This column was published on April 2, 2007 on UPI’s Religion and Spirituality Forum. It also formed the core of my sermon on April 1. On April 5, 2007 this piece was picked up by a newspaper in the Cayman Islands. Who knew?
About this time last year I was approached by a pair of Jehovah’s Witnesses at a bus stop. The bus was late, giving us plenty of time to talk, and eventually the conversation drifted to the subject of the cross I was wearing around my neck.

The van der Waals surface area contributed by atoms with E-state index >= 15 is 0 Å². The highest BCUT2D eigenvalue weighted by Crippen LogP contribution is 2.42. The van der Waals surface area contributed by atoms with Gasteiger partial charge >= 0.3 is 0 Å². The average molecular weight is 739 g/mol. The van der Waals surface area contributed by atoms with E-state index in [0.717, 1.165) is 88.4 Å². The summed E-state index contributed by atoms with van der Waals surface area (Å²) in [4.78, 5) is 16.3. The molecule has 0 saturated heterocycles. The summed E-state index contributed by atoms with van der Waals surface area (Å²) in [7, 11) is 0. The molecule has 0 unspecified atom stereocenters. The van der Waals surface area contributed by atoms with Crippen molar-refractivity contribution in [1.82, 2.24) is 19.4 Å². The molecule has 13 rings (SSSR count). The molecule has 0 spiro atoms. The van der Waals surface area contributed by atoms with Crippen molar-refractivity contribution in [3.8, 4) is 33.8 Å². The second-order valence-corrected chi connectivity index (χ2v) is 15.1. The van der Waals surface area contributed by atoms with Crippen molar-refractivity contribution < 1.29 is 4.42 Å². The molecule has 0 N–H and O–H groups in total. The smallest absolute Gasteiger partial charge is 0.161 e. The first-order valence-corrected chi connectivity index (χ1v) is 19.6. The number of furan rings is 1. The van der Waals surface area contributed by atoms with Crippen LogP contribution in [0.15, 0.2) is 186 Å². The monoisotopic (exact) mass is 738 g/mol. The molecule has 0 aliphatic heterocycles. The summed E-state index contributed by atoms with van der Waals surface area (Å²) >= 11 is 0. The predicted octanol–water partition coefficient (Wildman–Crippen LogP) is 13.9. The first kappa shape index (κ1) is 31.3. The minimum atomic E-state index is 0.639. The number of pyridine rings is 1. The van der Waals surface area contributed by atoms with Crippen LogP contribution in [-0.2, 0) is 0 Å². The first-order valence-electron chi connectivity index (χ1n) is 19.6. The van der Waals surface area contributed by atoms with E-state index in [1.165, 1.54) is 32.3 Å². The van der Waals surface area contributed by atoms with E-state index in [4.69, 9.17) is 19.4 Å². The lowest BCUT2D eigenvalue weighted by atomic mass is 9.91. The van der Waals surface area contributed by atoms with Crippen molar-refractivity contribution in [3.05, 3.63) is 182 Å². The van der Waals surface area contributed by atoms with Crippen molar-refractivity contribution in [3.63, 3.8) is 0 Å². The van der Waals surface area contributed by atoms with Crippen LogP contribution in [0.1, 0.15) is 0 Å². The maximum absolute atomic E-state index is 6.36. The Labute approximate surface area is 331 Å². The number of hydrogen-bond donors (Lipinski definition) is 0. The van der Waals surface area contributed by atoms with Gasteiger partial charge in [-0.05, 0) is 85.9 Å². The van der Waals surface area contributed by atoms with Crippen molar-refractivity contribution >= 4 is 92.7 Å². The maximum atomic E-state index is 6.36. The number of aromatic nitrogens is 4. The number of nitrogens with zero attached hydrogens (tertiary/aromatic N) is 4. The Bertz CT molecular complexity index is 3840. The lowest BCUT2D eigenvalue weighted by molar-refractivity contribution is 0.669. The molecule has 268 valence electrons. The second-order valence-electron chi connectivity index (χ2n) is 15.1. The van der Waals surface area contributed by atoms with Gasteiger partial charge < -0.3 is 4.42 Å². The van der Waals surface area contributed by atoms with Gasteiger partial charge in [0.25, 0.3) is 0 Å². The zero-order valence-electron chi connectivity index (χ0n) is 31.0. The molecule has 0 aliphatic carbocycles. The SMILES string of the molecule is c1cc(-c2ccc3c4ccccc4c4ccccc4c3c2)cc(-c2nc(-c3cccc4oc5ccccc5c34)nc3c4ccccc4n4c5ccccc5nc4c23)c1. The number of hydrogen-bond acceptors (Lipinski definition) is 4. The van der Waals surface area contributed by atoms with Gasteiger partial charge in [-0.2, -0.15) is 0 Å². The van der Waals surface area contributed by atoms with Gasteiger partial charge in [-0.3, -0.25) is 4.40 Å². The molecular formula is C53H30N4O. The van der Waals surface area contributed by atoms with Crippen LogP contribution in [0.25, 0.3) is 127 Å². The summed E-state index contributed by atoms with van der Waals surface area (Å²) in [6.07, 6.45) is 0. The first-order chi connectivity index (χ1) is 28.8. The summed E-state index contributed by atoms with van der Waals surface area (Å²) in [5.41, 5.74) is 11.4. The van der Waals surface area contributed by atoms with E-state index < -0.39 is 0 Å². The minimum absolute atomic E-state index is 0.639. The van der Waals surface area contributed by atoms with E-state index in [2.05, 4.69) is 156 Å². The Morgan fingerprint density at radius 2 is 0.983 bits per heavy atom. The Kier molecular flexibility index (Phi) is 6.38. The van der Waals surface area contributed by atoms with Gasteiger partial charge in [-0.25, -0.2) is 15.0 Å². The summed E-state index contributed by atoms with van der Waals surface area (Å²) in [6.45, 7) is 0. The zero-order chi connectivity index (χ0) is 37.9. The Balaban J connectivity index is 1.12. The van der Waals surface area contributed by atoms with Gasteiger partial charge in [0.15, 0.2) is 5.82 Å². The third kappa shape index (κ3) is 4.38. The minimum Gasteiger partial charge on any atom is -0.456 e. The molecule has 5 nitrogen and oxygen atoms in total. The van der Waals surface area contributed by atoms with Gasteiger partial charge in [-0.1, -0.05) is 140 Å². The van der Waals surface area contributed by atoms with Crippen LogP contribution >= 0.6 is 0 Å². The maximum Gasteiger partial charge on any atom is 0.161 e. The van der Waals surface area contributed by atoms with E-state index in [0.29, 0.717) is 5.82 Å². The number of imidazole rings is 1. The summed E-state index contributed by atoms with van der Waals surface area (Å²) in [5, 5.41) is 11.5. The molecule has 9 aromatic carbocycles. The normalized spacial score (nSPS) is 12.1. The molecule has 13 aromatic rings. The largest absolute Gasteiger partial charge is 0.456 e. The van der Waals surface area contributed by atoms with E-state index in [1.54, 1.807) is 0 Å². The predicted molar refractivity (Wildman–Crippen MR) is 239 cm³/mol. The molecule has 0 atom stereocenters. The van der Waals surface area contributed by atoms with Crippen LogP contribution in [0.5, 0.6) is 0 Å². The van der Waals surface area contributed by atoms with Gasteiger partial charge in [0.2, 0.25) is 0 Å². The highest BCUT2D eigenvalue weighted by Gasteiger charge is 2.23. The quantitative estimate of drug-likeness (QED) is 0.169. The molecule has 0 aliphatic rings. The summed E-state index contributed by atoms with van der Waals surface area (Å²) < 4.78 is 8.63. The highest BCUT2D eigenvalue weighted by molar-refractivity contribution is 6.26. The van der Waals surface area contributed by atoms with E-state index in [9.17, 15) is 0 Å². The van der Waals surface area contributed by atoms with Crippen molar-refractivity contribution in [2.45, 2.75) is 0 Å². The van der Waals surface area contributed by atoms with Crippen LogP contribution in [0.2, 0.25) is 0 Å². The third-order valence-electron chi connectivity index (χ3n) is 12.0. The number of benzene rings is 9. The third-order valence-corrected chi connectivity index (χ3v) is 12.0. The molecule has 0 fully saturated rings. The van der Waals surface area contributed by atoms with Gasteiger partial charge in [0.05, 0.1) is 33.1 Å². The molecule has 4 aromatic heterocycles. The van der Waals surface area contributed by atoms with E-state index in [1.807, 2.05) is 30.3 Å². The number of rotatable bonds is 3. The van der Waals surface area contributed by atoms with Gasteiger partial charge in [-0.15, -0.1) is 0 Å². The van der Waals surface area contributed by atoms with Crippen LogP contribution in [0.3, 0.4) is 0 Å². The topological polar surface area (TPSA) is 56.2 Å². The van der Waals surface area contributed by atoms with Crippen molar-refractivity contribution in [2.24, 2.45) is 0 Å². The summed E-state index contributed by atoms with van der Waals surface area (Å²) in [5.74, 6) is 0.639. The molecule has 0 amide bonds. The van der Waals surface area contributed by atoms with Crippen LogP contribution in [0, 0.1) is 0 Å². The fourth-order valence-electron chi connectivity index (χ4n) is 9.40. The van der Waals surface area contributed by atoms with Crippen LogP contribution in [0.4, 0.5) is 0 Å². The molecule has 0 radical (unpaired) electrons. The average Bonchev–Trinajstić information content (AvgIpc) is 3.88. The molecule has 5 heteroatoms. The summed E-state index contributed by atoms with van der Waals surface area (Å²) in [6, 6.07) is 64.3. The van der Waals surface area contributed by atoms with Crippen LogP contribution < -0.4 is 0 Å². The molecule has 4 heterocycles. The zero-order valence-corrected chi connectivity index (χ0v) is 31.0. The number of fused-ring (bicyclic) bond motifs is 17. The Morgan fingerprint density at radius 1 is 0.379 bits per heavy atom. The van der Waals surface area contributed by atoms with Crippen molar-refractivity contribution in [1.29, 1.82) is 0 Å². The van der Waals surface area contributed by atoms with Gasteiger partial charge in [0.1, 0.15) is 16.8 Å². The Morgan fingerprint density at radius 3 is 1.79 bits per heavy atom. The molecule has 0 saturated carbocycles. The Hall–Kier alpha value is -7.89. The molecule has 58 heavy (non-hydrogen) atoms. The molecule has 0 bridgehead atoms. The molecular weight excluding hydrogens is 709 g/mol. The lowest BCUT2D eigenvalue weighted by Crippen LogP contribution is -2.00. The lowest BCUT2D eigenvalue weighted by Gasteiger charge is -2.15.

Jehovah’s Witnesses, it turns out, don’t like the symbol of the cross. For one thing, Jehovah’s Witnesses don’t believe Jesus was crucified. They believe he was impaled on a stake, and this is an important distinction in their theology. But beyond the proper translation of the Biblical Greek word stauroo (“impale” to them, “crucify” to me), my conversational partners were concerned that I would wear the image of the device upon which I believe my savoir had died. (“My mother gave me this necklace” was not a satisfactory answer). Continue reading